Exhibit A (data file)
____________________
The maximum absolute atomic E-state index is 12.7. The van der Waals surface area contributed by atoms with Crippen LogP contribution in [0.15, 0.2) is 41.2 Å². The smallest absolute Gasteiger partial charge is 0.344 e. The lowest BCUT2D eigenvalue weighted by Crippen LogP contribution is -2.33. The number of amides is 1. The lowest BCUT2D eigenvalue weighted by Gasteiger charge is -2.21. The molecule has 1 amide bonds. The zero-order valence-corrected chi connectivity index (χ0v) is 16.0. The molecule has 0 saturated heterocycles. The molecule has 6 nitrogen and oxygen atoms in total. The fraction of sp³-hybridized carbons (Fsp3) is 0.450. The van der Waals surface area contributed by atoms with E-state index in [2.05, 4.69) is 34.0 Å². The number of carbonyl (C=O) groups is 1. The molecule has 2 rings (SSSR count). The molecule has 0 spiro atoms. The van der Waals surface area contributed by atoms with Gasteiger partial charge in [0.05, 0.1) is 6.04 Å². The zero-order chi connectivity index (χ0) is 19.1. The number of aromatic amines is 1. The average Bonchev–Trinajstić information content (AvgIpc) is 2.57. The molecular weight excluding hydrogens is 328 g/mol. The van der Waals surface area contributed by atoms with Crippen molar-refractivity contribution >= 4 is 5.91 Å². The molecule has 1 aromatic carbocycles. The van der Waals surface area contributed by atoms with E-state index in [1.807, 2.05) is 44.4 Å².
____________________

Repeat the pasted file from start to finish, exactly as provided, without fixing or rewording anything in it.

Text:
The maximum absolute atomic E-state index is 12.7. The van der Waals surface area contributed by atoms with Crippen LogP contribution in [0.15, 0.2) is 41.2 Å². The smallest absolute Gasteiger partial charge is 0.344 e. The lowest BCUT2D eigenvalue weighted by Crippen LogP contribution is -2.33. The number of amides is 1. The lowest BCUT2D eigenvalue weighted by Gasteiger charge is -2.21. The molecule has 1 amide bonds. The zero-order valence-corrected chi connectivity index (χ0v) is 16.0. The molecule has 0 saturated heterocycles. The molecule has 6 nitrogen and oxygen atoms in total. The fraction of sp³-hybridized carbons (Fsp3) is 0.450. The van der Waals surface area contributed by atoms with E-state index in [2.05, 4.69) is 34.0 Å². The number of carbonyl (C=O) groups is 1. The molecule has 2 rings (SSSR count). The molecule has 0 spiro atoms. The van der Waals surface area contributed by atoms with Gasteiger partial charge in [0.05, 0.1) is 6.04 Å². The zero-order chi connectivity index (χ0) is 19.1. The number of aromatic amines is 1. The average Bonchev–Trinajstić information content (AvgIpc) is 2.57. The molecular weight excluding hydrogens is 328 g/mol. The van der Waals surface area contributed by atoms with Crippen molar-refractivity contribution >= 4 is 5.91 Å². The molecule has 1 aromatic carbocycles. The van der Waals surface area contributed by atoms with E-state index in [1.807, 2.05) is 44.4 Å².